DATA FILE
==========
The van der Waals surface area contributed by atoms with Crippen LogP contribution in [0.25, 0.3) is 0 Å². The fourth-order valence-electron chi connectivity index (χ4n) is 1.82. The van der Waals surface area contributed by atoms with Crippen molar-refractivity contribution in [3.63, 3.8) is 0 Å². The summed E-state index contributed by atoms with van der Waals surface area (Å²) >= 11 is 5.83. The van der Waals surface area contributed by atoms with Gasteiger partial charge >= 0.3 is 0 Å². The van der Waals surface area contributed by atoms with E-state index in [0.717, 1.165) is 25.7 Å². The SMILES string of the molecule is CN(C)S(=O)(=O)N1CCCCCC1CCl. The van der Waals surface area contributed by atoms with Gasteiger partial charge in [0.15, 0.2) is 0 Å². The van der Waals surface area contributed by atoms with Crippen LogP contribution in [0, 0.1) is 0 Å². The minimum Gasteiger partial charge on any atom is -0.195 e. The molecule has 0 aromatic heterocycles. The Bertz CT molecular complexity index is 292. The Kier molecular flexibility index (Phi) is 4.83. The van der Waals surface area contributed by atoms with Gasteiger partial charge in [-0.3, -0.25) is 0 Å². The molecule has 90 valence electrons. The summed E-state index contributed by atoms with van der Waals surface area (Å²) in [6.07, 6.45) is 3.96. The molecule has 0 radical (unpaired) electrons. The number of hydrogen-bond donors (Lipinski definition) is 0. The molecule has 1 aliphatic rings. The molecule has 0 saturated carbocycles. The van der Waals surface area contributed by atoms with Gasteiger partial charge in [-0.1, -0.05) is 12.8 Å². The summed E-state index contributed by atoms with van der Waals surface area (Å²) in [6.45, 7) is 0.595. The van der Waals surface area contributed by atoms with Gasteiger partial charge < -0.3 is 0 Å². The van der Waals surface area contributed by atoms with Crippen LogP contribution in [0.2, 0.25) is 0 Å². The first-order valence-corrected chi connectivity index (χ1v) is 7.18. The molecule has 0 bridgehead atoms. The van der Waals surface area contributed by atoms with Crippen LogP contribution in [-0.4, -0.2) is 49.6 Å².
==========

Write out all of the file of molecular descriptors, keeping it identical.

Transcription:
The van der Waals surface area contributed by atoms with Crippen LogP contribution in [0.25, 0.3) is 0 Å². The fourth-order valence-electron chi connectivity index (χ4n) is 1.82. The van der Waals surface area contributed by atoms with Crippen molar-refractivity contribution in [3.63, 3.8) is 0 Å². The summed E-state index contributed by atoms with van der Waals surface area (Å²) >= 11 is 5.83. The van der Waals surface area contributed by atoms with Gasteiger partial charge >= 0.3 is 0 Å². The van der Waals surface area contributed by atoms with E-state index in [0.717, 1.165) is 25.7 Å². The SMILES string of the molecule is CN(C)S(=O)(=O)N1CCCCCC1CCl. The van der Waals surface area contributed by atoms with Gasteiger partial charge in [0.15, 0.2) is 0 Å². The van der Waals surface area contributed by atoms with Crippen LogP contribution in [0, 0.1) is 0 Å². The minimum Gasteiger partial charge on any atom is -0.195 e. The molecule has 0 aromatic heterocycles. The Bertz CT molecular complexity index is 292. The Kier molecular flexibility index (Phi) is 4.83. The van der Waals surface area contributed by atoms with Gasteiger partial charge in [-0.3, -0.25) is 0 Å². The molecule has 90 valence electrons. The summed E-state index contributed by atoms with van der Waals surface area (Å²) in [6.07, 6.45) is 3.96. The molecule has 0 radical (unpaired) electrons. The number of hydrogen-bond donors (Lipinski definition) is 0. The molecule has 1 aliphatic rings. The molecule has 0 saturated carbocycles. The van der Waals surface area contributed by atoms with Gasteiger partial charge in [-0.1, -0.05) is 12.8 Å². The summed E-state index contributed by atoms with van der Waals surface area (Å²) in [6.45, 7) is 0.595. The van der Waals surface area contributed by atoms with Gasteiger partial charge < -0.3 is 0 Å². The van der Waals surface area contributed by atoms with Crippen LogP contribution in [0.2, 0.25) is 0 Å². The first-order valence-corrected chi connectivity index (χ1v) is 7.18. The molecule has 0 bridgehead atoms. The van der Waals surface area contributed by atoms with Crippen LogP contribution in [-0.4, -0.2) is 49.6 Å².